From BGSU OFFICE OF MARKETING & COMMUNICATION
Bowling Green State University will host “Change the Story: Opioid Teach-In” on Sept. 25 to raise awareness about the opioid crisis, make connections to existing resources, research and data, and to apply BGSU expertise to help individuals gain practical skills to help the community.
The event is open to community members interested in or affected by the opioid crisis. Sessions will be held from 9:15 a.m. to 8:30 p.m. in various rooms in the Bowen-Thompson Student Union.
“Because of our knowledgeable faculty and staff, across disciplines, Bowling Green State University is uniquely positioned to examine the opioid crisis facing the region and the country,” said Dr. Melissa Burek, associate dean of the College of Health and Human Services. “We hope to increase awareness of this epidemic as well as explore solutions for positive change.”
Topics of the teach-in include:
- National context of crisis
- Family experiences
- Neurology of addiction
- Urban, suburban and rural justice responses
- Policies and approaches to changing the story
The opioid crisis affects nearly every community and the country at large. It is projected that opioid use may result in the deaths of more than 500,000 people over the next 10 years at the present trajectory. In Ohio, opioid overdoses and deaths are among the highest in the nation. By hosting the opioid teach-in, the University takes a leadership role in education and solutions for this epidemic.
Attendees will have the opportunity to participate in any session of interest. Sessions will vary from informational videos, discussion panels, training seminars and story sessions to presentations by individuals who have experienced addiction as well as families affected by the opioid crisis. BGSU also has created “Change the Story: An Original Film,” offering important techniques to lead safe and informative discussions for positive change in the way the community views the opioid crisis.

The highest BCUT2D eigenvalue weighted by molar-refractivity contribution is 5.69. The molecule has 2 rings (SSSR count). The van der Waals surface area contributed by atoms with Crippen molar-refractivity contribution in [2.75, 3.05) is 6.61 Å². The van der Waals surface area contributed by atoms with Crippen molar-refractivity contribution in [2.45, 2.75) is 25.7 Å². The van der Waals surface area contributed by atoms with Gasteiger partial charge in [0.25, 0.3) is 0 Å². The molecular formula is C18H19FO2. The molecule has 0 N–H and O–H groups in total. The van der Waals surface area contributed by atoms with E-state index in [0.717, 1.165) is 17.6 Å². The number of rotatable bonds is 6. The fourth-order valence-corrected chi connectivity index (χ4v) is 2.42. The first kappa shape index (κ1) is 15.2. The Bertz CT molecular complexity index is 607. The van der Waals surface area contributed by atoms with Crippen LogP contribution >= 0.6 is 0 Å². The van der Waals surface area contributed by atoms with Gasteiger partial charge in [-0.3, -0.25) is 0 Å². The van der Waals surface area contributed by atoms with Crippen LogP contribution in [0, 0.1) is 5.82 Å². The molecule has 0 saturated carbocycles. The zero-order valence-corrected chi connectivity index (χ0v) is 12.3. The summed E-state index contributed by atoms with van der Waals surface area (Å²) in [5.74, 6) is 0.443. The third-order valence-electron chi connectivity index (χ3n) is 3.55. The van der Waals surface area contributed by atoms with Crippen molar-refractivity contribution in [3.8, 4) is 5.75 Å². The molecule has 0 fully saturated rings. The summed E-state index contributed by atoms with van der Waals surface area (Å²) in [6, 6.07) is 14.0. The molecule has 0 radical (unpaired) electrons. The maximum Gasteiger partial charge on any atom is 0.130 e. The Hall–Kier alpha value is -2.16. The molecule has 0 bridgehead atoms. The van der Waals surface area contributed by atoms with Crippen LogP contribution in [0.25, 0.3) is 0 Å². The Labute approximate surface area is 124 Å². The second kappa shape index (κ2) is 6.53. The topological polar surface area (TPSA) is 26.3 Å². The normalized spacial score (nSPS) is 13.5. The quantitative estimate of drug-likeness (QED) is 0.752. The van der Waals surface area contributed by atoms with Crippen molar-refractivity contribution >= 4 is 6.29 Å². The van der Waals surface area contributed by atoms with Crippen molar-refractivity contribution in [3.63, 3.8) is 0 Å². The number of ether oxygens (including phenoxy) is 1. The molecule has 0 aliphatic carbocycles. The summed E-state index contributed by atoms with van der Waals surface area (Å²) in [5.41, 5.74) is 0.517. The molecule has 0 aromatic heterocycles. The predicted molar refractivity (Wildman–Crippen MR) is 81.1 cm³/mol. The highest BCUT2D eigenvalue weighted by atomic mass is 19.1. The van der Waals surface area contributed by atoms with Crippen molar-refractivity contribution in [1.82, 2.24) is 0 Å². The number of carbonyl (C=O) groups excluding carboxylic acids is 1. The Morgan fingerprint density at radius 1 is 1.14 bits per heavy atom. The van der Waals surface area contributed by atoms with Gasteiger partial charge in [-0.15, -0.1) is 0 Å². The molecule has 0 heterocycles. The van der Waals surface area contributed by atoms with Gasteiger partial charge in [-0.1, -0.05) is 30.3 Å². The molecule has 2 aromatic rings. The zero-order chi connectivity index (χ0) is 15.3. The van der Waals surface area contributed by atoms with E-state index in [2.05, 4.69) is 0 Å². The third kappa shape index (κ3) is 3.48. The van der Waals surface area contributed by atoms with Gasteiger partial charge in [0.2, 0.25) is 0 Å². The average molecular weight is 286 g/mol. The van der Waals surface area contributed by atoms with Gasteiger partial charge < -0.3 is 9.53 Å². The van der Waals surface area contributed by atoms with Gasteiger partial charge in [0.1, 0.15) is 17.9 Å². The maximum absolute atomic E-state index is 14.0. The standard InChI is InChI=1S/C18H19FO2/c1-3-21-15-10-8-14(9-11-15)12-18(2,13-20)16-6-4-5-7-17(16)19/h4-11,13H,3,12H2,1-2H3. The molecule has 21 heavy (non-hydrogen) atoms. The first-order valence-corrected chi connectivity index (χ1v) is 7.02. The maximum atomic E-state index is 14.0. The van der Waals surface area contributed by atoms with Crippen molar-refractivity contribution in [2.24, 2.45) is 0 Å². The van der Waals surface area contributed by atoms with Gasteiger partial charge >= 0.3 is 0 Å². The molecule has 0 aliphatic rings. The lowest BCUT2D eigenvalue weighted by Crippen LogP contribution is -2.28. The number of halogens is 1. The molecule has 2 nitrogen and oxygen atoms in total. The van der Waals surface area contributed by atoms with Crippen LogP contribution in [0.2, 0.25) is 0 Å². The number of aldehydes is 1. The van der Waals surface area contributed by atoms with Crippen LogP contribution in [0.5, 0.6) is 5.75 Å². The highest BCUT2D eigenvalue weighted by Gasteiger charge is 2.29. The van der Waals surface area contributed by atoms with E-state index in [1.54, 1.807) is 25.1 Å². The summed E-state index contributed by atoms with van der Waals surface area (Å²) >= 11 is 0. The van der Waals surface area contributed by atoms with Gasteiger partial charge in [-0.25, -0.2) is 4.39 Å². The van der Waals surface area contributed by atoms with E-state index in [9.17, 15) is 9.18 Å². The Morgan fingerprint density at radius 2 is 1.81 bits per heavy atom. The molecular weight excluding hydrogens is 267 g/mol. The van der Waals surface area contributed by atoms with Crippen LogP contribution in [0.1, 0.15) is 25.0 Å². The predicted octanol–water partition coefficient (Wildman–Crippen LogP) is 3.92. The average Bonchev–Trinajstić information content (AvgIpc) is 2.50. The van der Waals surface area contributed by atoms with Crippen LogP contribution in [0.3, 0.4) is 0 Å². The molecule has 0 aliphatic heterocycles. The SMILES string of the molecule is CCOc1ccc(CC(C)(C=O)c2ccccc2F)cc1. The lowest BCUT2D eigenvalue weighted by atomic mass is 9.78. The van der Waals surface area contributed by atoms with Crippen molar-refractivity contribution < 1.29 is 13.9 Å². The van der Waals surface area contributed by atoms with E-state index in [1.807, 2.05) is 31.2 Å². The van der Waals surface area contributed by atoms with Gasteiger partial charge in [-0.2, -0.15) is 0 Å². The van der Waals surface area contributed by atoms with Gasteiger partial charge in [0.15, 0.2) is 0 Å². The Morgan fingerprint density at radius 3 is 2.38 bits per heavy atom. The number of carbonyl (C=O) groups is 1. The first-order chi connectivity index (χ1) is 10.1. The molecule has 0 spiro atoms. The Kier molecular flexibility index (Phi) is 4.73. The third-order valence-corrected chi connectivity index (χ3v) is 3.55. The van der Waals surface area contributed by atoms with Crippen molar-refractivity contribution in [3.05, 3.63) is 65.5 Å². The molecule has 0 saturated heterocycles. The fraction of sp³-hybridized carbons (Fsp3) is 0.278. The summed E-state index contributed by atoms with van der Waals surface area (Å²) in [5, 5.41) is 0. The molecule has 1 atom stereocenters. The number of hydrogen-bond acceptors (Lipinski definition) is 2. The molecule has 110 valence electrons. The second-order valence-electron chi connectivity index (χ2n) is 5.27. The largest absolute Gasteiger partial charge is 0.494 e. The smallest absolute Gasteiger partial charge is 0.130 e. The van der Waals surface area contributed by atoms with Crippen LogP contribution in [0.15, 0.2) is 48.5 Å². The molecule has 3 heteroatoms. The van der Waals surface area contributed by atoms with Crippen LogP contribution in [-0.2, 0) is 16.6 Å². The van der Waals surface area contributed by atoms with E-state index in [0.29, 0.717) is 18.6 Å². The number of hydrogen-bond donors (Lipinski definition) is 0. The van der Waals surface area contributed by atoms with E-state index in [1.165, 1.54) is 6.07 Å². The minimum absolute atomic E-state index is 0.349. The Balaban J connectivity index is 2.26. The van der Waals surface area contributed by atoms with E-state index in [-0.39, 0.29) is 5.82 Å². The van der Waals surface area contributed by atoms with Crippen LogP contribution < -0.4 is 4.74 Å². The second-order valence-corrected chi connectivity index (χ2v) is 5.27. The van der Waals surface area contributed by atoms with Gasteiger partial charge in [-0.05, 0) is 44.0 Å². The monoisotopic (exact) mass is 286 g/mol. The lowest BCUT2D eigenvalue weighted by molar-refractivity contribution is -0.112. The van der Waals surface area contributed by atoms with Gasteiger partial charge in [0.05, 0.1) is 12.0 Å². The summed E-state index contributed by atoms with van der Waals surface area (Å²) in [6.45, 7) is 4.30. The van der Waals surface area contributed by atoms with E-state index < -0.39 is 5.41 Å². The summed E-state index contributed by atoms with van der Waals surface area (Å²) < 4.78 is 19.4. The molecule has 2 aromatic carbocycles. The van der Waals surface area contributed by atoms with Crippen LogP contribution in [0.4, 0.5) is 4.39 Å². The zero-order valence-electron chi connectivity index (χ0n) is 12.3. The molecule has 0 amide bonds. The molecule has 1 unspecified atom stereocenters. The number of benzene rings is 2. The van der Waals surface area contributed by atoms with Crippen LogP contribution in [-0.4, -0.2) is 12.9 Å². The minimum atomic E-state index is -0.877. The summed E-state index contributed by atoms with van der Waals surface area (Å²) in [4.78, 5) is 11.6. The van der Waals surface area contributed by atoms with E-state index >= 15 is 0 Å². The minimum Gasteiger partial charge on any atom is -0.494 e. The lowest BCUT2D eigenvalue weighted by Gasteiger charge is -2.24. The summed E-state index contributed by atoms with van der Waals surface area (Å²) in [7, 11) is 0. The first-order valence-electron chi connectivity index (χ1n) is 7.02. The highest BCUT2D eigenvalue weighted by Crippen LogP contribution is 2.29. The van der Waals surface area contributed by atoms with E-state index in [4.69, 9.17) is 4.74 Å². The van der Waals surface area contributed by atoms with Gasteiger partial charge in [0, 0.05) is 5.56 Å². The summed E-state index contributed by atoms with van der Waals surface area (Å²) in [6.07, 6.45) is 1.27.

BGSU has brought together knowledgeable faculty and leading community members to share their expertise. Sessions will be led or facilitated by representatives from local health and safety organizations, including the Wood County Alcohol, Drug Addiction and Mental Health Services board, Wood County Sheriff’s Department, the Zepf Center, the National Alliance on Mental Illness and the Northwest Community Correctional Center.
Burek added that, in addition, BGSU students have been a valuable part of the planning process.
In keeping with BGSU’s role as a public university invested in the public good of the region, the teach-in will help individuals responsibly address the crisis in their fields, occupations and neighborhoods. The knowledge and skills of University faculty will go on to educate the public and make a lasting impression on the health and well-being of our community, she said.
Find more information on teach-in session themes, locations and times, visit bgsu.edu/events/opioid-teach-